There have been many "Game Gods" in the industry. Notable notables
ranging from Warren Spector and Wil Wright to Hideo Kojima and Shigeru
Miyamoto pepper the history of videogames. We love (or loathe)
iconic individuals like Steve Jobs (former Atari employee) and Bill Gates, and
it is often through notable individuals that we tell history. Indeed,
the elevation of exemplary individuals fits nicely into
"great men" model of historical documentation, and it carries with it
all the baggage associated with that practice. And if two heads are
better than one, then why not elevate the dynamic duos as well? Jobs and
Gates are still well-known, but what about Steve Wozniak (who actually
designed the Apple personal computer) or Paul Allen (often credited for
writing MSDOS)? These two former techno-whiz-kid sidekicks now mainly
pursue charitable endeavours and have all but faded into the pages of
history. And thus, we have the first axiom of the superstar programming
pair: They are all doomed.
Once again, in David Kushners latest biography, Masters of Doom:
How Two Guys Created an Empire and Transformed Pop Culture, we
explore the twisted relationship that forms between two guys with good
ideas. The book is a surprisingly quick read, written in smooth,
transparent prose, and well-paced. For fans of gaming, it is even
gripping (throughout the book, I found myself worrying about just when
Daikatana would be brought up). There is no doubt that Kushner picked a
worthy subject, and Masters of Doom rises to the challenge.
For those not in the know, the "masters" referred to in the title are
John Romero and John Carmack. Romero and Carmack are poetically opposing
entities whose synergy led to some of the biggest breakthroughs in game
technology and truly did transform the cultural landscape. As Kushner
reminds us, sometimes to the point of annoyance, Romero is the "rockstar"
and Carmack is the "rocket scientist". Both come from broken homes,
rocky parental relationships, and childhoods filled with want. Romero
was the hotshot gamer on the block, owning the high scores in pizza
parlors around Rocklin, California, and sneaking into the computer lab
at the local Sierra College to gain a "street-smart" education in
programming. Carmack was the archetypical smart kid, complete with odd
speech patterns and demanding parents who fostered his love of computers
but not necessarily his love of games. His personality is sparse at
best, but he doesnt need it; he makes up for a lack of charm with a
surplus of intelligence.
Its easy to see how these two fit together. When they met at the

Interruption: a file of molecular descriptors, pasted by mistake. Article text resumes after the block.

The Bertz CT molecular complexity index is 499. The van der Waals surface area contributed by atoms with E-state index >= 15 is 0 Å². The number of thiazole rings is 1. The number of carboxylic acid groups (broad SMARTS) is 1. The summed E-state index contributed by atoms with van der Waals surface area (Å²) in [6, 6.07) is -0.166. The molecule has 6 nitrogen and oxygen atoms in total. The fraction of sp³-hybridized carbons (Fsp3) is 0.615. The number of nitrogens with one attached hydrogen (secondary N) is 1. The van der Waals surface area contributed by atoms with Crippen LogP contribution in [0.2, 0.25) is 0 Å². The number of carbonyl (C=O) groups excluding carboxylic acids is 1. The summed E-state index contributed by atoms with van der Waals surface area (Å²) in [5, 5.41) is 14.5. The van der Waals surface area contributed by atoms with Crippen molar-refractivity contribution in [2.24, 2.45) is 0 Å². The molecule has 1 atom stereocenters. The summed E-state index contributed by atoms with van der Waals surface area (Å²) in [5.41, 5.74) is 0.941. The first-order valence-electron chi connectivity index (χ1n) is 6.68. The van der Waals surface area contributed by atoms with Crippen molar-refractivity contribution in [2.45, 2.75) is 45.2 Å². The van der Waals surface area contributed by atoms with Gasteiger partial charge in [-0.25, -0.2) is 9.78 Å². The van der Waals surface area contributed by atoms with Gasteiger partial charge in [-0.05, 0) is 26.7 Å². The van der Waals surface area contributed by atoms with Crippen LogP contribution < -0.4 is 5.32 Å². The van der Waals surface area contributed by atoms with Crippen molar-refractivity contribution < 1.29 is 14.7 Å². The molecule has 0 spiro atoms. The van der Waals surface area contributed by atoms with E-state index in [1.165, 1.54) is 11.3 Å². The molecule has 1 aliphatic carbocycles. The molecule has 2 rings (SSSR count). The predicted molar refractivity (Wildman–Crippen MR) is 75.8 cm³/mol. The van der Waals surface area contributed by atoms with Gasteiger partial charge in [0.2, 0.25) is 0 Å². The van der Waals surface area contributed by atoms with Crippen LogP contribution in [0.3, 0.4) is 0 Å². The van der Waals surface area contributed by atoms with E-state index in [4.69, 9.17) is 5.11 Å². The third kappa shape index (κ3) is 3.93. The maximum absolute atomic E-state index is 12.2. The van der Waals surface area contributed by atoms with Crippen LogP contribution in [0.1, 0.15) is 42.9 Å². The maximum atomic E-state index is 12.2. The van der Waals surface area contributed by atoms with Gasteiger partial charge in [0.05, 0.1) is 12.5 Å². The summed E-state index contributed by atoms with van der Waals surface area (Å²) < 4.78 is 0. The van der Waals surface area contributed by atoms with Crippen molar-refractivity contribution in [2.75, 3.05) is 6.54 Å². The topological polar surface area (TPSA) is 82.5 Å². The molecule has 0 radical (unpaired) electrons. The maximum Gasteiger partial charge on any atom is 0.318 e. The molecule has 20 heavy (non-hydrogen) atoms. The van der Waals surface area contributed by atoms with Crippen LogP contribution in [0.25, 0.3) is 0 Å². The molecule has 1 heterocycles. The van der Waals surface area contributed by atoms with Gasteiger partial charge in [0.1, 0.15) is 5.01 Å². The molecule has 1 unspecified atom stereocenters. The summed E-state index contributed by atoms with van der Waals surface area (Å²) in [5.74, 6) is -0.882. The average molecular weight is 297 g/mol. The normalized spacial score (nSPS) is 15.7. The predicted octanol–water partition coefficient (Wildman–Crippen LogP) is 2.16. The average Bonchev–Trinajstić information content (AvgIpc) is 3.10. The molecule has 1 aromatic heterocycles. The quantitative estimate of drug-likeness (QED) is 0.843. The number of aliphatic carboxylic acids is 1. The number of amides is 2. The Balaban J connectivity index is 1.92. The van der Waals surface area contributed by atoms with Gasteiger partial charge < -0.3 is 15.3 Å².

Softdisk offices in Shreveport, LA they immediately gelled. Kushner is
sure to point out that Carmack creates the code and Romero figures out
the flashiest way to show it off. Carmacks semi-autistic tendencies
(apparently he ends many of his sentences with a mechanical hum) were
more than compensated for by Romeros over-the-top enthusiasm and
showmanship. At the start, this is a match on par with Yin and Yang.
However, the differences eventually manifest themselves in tendencies
that tear the two apart.
The story Kushner tells covers the initial experiments of Romero and
Carmacks team at Softdisk. Carmack eventually creates a game engine
that allows sophisticated seamless scrolling on the PC, and that engine
first leads to a PC port of Super Mario Bros., which Nintendo squashes.
The group scores their first hit with Commander Keen, published by Scott
Millers visionary shareware company, Apogee. Eventually we witness the
development of Return to Castle Wolfenstein, Doom, Doom II, Quake, Quake
II, Quake III Arena, and Daikatana, in addition to the formation of id
Software and Ion Storm. Listing the games is easy, and most readers will
be familiar with all of these titles. But the stories behind how the
games got made are truly entertaining and fairly fascinating.
Of course, to reduce these games down to Carmack and Romero is to
ignore the string of other gaming notables who worked insane hours to
create them. Along the way were introduced to people like Tom Hall,
Adrian Carmack (no relation to John), American McGee, Scott Miller, and
Mike Wilson. Trace the connections to those names and youll see the
tangled web that visionary development houses weave: id, Ion Storm,
Gathering of Devleopersits all there.
The business and history sides of the story are interesting, but
Kushners real hook is his talent for delivering nuggets of reality that
define these characters. We know that although Carmack, Romero, and
their teams re-invented the first person perspective in gaming and
delivered to the world a whole new array of technology for rendering 3D